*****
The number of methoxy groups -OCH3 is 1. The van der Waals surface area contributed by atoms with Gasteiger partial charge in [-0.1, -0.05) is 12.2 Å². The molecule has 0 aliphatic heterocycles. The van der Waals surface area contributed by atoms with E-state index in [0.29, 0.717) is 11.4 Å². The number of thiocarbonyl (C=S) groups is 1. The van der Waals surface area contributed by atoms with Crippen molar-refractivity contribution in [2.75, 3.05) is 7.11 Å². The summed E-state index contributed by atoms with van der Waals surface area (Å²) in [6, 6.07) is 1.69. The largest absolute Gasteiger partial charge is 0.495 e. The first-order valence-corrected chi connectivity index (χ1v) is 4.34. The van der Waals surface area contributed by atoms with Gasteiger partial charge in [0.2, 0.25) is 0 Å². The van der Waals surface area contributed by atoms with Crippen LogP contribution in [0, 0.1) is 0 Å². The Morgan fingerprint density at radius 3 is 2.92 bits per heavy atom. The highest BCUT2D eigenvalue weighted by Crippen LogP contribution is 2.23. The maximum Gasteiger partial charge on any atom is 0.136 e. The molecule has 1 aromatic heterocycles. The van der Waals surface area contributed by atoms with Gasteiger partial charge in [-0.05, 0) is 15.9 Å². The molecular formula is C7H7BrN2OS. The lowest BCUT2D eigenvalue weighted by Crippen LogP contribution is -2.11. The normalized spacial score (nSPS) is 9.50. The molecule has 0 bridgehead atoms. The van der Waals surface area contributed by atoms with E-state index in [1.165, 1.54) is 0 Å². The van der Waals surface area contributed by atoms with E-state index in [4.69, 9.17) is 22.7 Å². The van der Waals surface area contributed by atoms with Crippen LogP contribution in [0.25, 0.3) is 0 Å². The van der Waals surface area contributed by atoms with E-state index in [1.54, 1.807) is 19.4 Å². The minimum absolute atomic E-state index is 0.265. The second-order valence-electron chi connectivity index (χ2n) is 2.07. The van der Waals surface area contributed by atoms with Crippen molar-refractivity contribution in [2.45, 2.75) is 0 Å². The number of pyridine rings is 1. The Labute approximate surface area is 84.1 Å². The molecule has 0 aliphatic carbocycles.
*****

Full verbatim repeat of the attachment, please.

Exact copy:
The number of methoxy groups -OCH3 is 1. The van der Waals surface area contributed by atoms with Gasteiger partial charge in [-0.1, -0.05) is 12.2 Å². The molecule has 0 aliphatic heterocycles. The van der Waals surface area contributed by atoms with E-state index in [0.29, 0.717) is 11.4 Å². The number of thiocarbonyl (C=S) groups is 1. The van der Waals surface area contributed by atoms with Crippen molar-refractivity contribution in [2.75, 3.05) is 7.11 Å². The summed E-state index contributed by atoms with van der Waals surface area (Å²) in [6, 6.07) is 1.69. The largest absolute Gasteiger partial charge is 0.495 e. The first-order valence-corrected chi connectivity index (χ1v) is 4.34. The van der Waals surface area contributed by atoms with Gasteiger partial charge in [0.2, 0.25) is 0 Å². The van der Waals surface area contributed by atoms with Crippen LogP contribution in [0, 0.1) is 0 Å². The Morgan fingerprint density at radius 3 is 2.92 bits per heavy atom. The highest BCUT2D eigenvalue weighted by Crippen LogP contribution is 2.23. The maximum Gasteiger partial charge on any atom is 0.136 e. The molecule has 1 aromatic heterocycles. The van der Waals surface area contributed by atoms with Gasteiger partial charge in [-0.05, 0) is 15.9 Å². The molecular formula is C7H7BrN2OS. The lowest BCUT2D eigenvalue weighted by Crippen LogP contribution is -2.11. The normalized spacial score (nSPS) is 9.50. The molecule has 0 bridgehead atoms. The van der Waals surface area contributed by atoms with E-state index in [1.165, 1.54) is 0 Å². The van der Waals surface area contributed by atoms with E-state index in [4.69, 9.17) is 22.7 Å². The van der Waals surface area contributed by atoms with Crippen LogP contribution in [0.25, 0.3) is 0 Å². The van der Waals surface area contributed by atoms with E-state index in [1.54, 1.807) is 19.4 Å². The minimum absolute atomic E-state index is 0.265. The second-order valence-electron chi connectivity index (χ2n) is 2.07. The van der Waals surface area contributed by atoms with Crippen molar-refractivity contribution in [2.45, 2.75) is 0 Å². The number of pyridine rings is 1. The Labute approximate surface area is 84.1 Å². The molecule has 0 aliphatic carbocycles.